Kodo drumming is traditional and it's changing. The two go hand in hand, says company manager Jun Akimoto.
"Tradition cannot stop," he said.
"Tradition is passed on. Tradition must evolve."
This apparent dichotomy unified is at the heart of Kodo, the Japanese Taiko drum ensemble that, since 1981, has entertained and moved audiences around the globe, on its own and in collaboration with artists including Blue Man Group, Cirque du Soleil, Chinese composer Tan Dun, and the Paris Opera. Akimoto said the group is, at once, both ancient and modern.
"Our roots are deeply derived from Japanese folk performing arts," he said.
"But we are constantly trying to be active to find new music from other drumming cultures and styles. We are always looking to present a well-balanced blend of elements."
Kodo performances start with drumming, which in itself is associated with Japan's ritual festivals of harvest and renewal, but involve a broader cultural spectrum.
"There are numerous folk performing arts in Japan, especially in the rural areas, that are unknown to people outside Japan," Akimoto said.
"Our mission is to introduce those to an international audience. We have learned from many towns and villages in Japan, spending time there to learn and then make an arrangement to perform."
At the same time, Kodo assimilates other drumming styles and seeks out the aforementioned collaborations with artists from a variety of cultures.
"Drums are special instruments. You see them all around the world; wherever you go, those cultures have drums," Akimoto said.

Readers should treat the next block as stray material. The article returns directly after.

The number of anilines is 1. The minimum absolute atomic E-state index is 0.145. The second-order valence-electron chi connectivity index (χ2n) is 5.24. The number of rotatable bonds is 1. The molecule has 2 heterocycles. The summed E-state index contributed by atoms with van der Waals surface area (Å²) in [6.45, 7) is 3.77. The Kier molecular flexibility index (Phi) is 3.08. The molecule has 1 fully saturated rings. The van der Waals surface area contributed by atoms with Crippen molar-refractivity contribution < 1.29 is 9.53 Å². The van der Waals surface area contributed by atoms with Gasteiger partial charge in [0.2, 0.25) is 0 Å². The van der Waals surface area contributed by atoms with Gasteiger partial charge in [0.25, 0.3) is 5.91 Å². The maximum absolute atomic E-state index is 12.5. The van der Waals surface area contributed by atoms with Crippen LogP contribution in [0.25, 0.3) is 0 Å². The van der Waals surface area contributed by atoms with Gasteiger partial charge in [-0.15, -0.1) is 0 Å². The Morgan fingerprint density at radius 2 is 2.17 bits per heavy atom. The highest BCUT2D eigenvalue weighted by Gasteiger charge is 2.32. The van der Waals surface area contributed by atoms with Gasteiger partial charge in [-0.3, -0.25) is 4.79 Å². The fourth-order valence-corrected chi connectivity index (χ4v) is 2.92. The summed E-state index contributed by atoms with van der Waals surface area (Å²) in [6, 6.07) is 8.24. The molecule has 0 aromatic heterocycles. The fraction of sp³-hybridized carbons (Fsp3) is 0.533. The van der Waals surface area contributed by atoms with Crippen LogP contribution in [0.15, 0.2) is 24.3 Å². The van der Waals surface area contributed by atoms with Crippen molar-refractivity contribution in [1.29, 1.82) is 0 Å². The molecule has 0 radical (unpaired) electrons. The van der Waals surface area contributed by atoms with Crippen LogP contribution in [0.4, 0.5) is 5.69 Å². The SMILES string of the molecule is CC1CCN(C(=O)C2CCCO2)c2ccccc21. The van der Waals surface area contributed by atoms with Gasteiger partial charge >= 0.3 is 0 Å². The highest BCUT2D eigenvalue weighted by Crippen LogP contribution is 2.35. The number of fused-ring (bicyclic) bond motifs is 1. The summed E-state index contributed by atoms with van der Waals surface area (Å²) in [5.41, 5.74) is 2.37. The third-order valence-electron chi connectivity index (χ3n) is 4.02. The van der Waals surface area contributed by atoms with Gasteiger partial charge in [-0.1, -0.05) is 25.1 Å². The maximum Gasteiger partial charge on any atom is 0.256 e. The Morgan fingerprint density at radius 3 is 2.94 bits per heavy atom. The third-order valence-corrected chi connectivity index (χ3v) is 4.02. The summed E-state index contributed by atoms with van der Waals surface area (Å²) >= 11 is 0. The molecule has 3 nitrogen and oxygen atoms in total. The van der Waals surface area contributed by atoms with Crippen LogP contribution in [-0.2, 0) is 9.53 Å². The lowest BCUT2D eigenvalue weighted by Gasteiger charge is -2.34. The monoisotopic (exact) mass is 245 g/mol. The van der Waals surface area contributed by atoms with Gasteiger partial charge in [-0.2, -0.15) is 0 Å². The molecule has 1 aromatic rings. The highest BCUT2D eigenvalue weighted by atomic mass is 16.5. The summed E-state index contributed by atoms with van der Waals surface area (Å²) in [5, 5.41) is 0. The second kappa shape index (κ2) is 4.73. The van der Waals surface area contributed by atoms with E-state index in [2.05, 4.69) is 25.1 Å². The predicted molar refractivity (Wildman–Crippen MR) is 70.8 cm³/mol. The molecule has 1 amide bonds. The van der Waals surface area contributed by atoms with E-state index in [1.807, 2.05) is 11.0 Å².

"We believe that these instruments go beyond language and cultural barriers."
Kodo's new artistic director, kabuki icon and holder of the title Japanese Living National Treasure Tamasaburo Bando, with whom Kodo has worked on a number of projects over the past decade, continues to move Kodo in both directions -- traditional and modern.
"He has made some radical changes," Akimoto said, "that are helping to set how Japanese drumming will be for the next decades."
The current touring company of 13 performers includes 11 men and two women, between the ages of 21 and 36. Akimoto said there are four who are making their first tour as members of Kodo.
Of course, the Taiko (Japanese for drum) themselves are often as much the stars of the show as those that play them. Akimoto said a performance features two kinds of Taiko: one designed to be tuned to particular pitches and the other a more primitive design that makes a more natural and, he said, louder, sound. The drums are varied in size as well, the largest being more than a meter in diameter and weighing more than 300 kilograms.